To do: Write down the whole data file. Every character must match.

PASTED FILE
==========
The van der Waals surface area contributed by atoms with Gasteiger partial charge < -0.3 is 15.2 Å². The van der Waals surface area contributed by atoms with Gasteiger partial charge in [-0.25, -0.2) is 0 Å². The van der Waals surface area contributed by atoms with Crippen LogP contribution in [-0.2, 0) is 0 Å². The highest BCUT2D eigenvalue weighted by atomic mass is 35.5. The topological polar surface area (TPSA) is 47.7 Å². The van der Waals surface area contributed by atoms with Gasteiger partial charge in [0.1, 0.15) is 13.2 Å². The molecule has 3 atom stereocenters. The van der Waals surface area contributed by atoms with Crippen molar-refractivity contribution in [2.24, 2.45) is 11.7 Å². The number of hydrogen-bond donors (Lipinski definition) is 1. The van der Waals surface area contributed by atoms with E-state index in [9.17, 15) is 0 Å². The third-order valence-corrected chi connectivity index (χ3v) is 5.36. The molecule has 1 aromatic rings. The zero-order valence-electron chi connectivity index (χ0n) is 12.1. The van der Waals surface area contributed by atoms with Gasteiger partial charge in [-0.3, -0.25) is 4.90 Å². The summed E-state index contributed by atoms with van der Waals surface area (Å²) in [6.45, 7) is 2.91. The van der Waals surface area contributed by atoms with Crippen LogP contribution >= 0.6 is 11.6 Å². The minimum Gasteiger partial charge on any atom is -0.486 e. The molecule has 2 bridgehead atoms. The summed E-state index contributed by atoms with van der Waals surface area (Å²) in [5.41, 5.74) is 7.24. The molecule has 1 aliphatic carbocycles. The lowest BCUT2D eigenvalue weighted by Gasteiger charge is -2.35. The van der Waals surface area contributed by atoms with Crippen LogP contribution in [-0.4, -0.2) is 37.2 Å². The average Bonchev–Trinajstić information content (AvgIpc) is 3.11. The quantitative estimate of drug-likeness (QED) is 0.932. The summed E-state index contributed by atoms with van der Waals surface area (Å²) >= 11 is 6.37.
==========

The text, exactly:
The van der Waals surface area contributed by atoms with Gasteiger partial charge < -0.3 is 15.2 Å². The van der Waals surface area contributed by atoms with Gasteiger partial charge in [-0.25, -0.2) is 0 Å². The van der Waals surface area contributed by atoms with Crippen LogP contribution in [-0.2, 0) is 0 Å². The highest BCUT2D eigenvalue weighted by atomic mass is 35.5. The topological polar surface area (TPSA) is 47.7 Å². The van der Waals surface area contributed by atoms with Gasteiger partial charge in [0.1, 0.15) is 13.2 Å². The molecule has 3 atom stereocenters. The van der Waals surface area contributed by atoms with Crippen molar-refractivity contribution in [2.24, 2.45) is 11.7 Å². The number of hydrogen-bond donors (Lipinski definition) is 1. The van der Waals surface area contributed by atoms with E-state index in [9.17, 15) is 0 Å². The third-order valence-corrected chi connectivity index (χ3v) is 5.36. The molecule has 1 aromatic rings. The zero-order valence-electron chi connectivity index (χ0n) is 12.1. The van der Waals surface area contributed by atoms with Gasteiger partial charge in [-0.3, -0.25) is 4.90 Å². The summed E-state index contributed by atoms with van der Waals surface area (Å²) in [6.45, 7) is 2.91. The van der Waals surface area contributed by atoms with Crippen LogP contribution >= 0.6 is 11.6 Å². The minimum Gasteiger partial charge on any atom is -0.486 e. The molecule has 2 bridgehead atoms. The summed E-state index contributed by atoms with van der Waals surface area (Å²) in [5.41, 5.74) is 7.24. The molecule has 1 aliphatic carbocycles. The lowest BCUT2D eigenvalue weighted by Gasteiger charge is -2.35. The van der Waals surface area contributed by atoms with Crippen LogP contribution in [-0.4, -0.2) is 37.2 Å². The average Bonchev–Trinajstić information content (AvgIpc) is 3.11. The quantitative estimate of drug-likeness (QED) is 0.932. The summed E-state index contributed by atoms with van der Waals surface area (Å²) >= 11 is 6.37.